By Ray Hill
It has been 100 years since Tennessee ratified the Nineteenth Amendment to the Constitution, which gave women the right to vote in our country. It seems appropriate to celebrate the occasion in these pages.
Tennessee became the battleground state for the ratification of the proposed nineteenth amendment to the Constitution of the United States. The issue was hotly debated and many of Tennessee’s statesmen were opposed to the federal government approving giving women the right to vote. The most prominent supporter of giving women the right to vote was Tennessee’s junior United States senator, Kenneth D. McKellar. Tennessee’s senior U. S. senator, John Knight Shields, was not at all friendly to the idea of giving women the right to vote. Shields, like many Southern senators, argued it was less a matter for the federal government to consider than that of States’ Rights. McKellar had pushed the state legislature to give women the right to vote in presidential and municipal elections, lending the measure his support and prestige. Senator McKellar was greatly pleased when it passed the Tennessee General Assembly.
The U.S. House of Representatives made it possible for Tennessee to consider ratification of the Nineteenth Amendment to the Constitution when it passed Women’s Suffrage legislation on May 21, 1919. The Senate followed with its own approval a few weeks later and Tennessee’s Kenneth McKellar was one of sixty-six senators voting for it. John Knight Shields refused to vote.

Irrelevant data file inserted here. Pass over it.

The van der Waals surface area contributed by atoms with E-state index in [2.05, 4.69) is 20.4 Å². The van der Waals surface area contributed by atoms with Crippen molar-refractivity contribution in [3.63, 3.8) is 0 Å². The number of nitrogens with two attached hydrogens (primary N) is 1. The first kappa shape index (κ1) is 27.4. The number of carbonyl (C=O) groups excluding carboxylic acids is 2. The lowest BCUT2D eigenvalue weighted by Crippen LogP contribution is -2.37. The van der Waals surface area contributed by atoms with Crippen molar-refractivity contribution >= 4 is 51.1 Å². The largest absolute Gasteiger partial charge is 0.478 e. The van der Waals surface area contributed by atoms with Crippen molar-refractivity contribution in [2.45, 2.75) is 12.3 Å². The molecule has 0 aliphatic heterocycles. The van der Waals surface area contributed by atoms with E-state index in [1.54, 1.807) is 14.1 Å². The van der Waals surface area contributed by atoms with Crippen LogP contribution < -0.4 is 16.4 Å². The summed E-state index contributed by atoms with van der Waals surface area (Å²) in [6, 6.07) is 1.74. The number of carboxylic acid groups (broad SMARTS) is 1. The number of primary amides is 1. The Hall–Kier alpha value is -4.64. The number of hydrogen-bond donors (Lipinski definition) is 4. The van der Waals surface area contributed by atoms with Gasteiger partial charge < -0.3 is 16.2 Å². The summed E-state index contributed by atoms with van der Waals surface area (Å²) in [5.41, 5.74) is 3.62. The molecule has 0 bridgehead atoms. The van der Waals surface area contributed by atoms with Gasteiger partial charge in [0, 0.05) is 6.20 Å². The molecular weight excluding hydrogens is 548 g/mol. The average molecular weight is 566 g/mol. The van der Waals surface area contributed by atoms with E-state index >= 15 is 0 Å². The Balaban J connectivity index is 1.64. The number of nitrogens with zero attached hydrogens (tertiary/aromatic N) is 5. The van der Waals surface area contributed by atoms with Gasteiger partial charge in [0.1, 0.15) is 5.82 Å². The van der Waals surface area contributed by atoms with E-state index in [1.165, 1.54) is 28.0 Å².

If anything, McKellar became more vocal in his support for giving women the right to vote. The senator had become acquainted with one of the leading suffragettes of the time, Sue Shelton White. Miss White was a native of Tennessee and a lawyer, which was highly unusual for the time. Sue Shelton White was a militant suffragette, participating in the incineration of President Woodrow Wilson’s effigy outside the White House in 1919. Miss White was one of thirty-nine women arrested on February 9, 1919 and was taken to jail and given a sentence of five days in prison. Unrepentant, Miss White and her fellow prisoners immediately went on a hunger strike. Sue Shelton White was the only woman from Tennessee to be jailed for her suffrage work.
Sue Shelton White had been raised somewhat unconventionally for the time in which she lived. Miss White’s mother had refused to join her husband’s church once they were married. It was all the more surprising considering James White was a minister. Perhaps equally shocking for that time was Mary White not abandoning her teaching career. Sue Shelton White’s father died when she was a girl of six, leaving his widow Mary to provide for five children. When Sue White was fourteen, her mother died and she went to live with an aunt. At sixteen, Sue Shelton White took some college courses and eventually attended West Tennessee Business College. Sue White became the stenographer and clerk for the Southern Engine and Boiler Works in Jackson, Tennessee. In 1907, Sue White’s sister resigned as the court reporter for the Tennessee Supreme Court in Jackson and she eagerly filled the job until 1918. Enterprising, Sue Shelton White also started her own stenographic business.
Sue Shelton White was one of the leading lights in the women’s suffrage movement and lobbied relentlessly for ratification of the Nineteenth Amendment by the Tennessee legislature. White kept in close touch with K. D. McKellar, advising the senator of who to contact or suggesting whom he could influence to support giving women the vote. McKellar sent Miss White a telegram telling her he would arrive in Nashville “within a few days” and would “do everything possible to have the legislature ratify” the Constitutional amendment giving women the right to vote. Miss White readily admitted, “We have counted on Senator McKellar’s help from the first.” Sue Shelton White reminded a reporter McKellar had spoken before the Delaware state legislature urging ratification of the amendment and had even braved a snowstorm to help in Maryland. Miss White added McKellar’s presence in Nashville “will add greatly to our chances for success.”